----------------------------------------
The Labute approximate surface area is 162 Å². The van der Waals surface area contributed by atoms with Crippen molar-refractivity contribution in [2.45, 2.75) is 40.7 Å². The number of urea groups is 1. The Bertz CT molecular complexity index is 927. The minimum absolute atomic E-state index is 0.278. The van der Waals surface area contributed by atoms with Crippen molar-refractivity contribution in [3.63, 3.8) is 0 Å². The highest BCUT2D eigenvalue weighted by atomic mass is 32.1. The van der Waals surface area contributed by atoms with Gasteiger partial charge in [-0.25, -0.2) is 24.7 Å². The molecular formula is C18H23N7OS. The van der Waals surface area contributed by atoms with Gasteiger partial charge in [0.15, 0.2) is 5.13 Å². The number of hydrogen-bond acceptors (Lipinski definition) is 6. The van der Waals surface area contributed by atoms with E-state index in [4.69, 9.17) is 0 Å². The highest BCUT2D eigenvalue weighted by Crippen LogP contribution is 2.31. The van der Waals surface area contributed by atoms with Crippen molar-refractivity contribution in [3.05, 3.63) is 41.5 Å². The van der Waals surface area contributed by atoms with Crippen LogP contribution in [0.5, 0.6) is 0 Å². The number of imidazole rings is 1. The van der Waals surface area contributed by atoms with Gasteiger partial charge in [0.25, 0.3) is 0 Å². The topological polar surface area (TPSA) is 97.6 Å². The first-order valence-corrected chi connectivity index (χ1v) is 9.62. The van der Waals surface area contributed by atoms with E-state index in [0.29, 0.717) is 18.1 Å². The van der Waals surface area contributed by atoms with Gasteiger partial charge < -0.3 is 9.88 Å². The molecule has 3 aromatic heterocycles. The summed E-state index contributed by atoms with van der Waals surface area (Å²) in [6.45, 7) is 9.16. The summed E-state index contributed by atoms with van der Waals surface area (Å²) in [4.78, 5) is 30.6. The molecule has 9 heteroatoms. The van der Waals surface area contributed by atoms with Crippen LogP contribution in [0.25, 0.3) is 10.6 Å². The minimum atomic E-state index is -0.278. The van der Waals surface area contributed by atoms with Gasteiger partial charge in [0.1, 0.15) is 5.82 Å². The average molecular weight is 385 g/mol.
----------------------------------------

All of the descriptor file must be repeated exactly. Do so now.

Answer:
The Labute approximate surface area is 162 Å². The van der Waals surface area contributed by atoms with Crippen molar-refractivity contribution in [2.45, 2.75) is 40.7 Å². The number of urea groups is 1. The Bertz CT molecular complexity index is 927. The minimum absolute atomic E-state index is 0.278. The van der Waals surface area contributed by atoms with Crippen molar-refractivity contribution in [3.63, 3.8) is 0 Å². The highest BCUT2D eigenvalue weighted by atomic mass is 32.1. The van der Waals surface area contributed by atoms with Gasteiger partial charge in [-0.25, -0.2) is 24.7 Å². The molecular formula is C18H23N7OS. The van der Waals surface area contributed by atoms with Gasteiger partial charge in [0.15, 0.2) is 5.13 Å². The number of hydrogen-bond acceptors (Lipinski definition) is 6. The van der Waals surface area contributed by atoms with E-state index in [4.69, 9.17) is 0 Å². The highest BCUT2D eigenvalue weighted by Crippen LogP contribution is 2.31. The van der Waals surface area contributed by atoms with Crippen molar-refractivity contribution in [3.05, 3.63) is 41.5 Å². The van der Waals surface area contributed by atoms with Crippen LogP contribution in [0.5, 0.6) is 0 Å². The number of imidazole rings is 1. The van der Waals surface area contributed by atoms with Gasteiger partial charge in [0.25, 0.3) is 0 Å². The topological polar surface area (TPSA) is 97.6 Å². The first-order valence-corrected chi connectivity index (χ1v) is 9.62. The van der Waals surface area contributed by atoms with E-state index in [0.29, 0.717) is 18.1 Å². The van der Waals surface area contributed by atoms with Gasteiger partial charge < -0.3 is 9.88 Å². The molecule has 3 aromatic heterocycles. The summed E-state index contributed by atoms with van der Waals surface area (Å²) in [6.45, 7) is 9.16. The summed E-state index contributed by atoms with van der Waals surface area (Å²) in [4.78, 5) is 30.6. The molecule has 9 heteroatoms. The van der Waals surface area contributed by atoms with Crippen LogP contribution in [0.25, 0.3) is 10.6 Å². The minimum atomic E-state index is -0.278. The van der Waals surface area contributed by atoms with Gasteiger partial charge in [0.1, 0.15) is 5.82 Å². The average molecular weight is 385 g/mol.